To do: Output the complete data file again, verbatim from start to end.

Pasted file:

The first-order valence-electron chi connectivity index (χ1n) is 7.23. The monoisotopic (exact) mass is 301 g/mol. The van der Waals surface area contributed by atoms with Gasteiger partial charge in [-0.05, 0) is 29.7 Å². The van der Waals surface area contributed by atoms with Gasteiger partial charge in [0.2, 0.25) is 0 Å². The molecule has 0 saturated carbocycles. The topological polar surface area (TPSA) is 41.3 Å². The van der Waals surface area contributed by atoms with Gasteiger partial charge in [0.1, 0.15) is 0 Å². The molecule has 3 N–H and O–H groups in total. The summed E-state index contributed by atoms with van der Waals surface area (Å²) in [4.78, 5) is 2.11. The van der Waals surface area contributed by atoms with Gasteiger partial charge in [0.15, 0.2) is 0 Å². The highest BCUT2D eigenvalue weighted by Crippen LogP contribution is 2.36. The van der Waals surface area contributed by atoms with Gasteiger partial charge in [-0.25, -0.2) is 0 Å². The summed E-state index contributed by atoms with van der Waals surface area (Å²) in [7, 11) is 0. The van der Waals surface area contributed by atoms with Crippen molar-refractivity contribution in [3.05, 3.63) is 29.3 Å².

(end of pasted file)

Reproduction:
The first-order valence-electron chi connectivity index (χ1n) is 7.23. The monoisotopic (exact) mass is 301 g/mol. The van der Waals surface area contributed by atoms with Gasteiger partial charge in [-0.05, 0) is 29.7 Å². The van der Waals surface area contributed by atoms with Gasteiger partial charge in [0.2, 0.25) is 0 Å². The molecule has 0 saturated carbocycles. The topological polar surface area (TPSA) is 41.3 Å². The van der Waals surface area contributed by atoms with Gasteiger partial charge in [0.1, 0.15) is 0 Å². The molecule has 3 N–H and O–H groups in total. The summed E-state index contributed by atoms with van der Waals surface area (Å²) in [4.78, 5) is 2.11. The van der Waals surface area contributed by atoms with Gasteiger partial charge in [0.15, 0.2) is 0 Å². The highest BCUT2D eigenvalue weighted by Crippen LogP contribution is 2.36. The van der Waals surface area contributed by atoms with Gasteiger partial charge in [-0.25, -0.2) is 0 Å². The summed E-state index contributed by atoms with van der Waals surface area (Å²) in [7, 11) is 0. The van der Waals surface area contributed by atoms with Crippen molar-refractivity contribution in [3.05, 3.63) is 29.3 Å².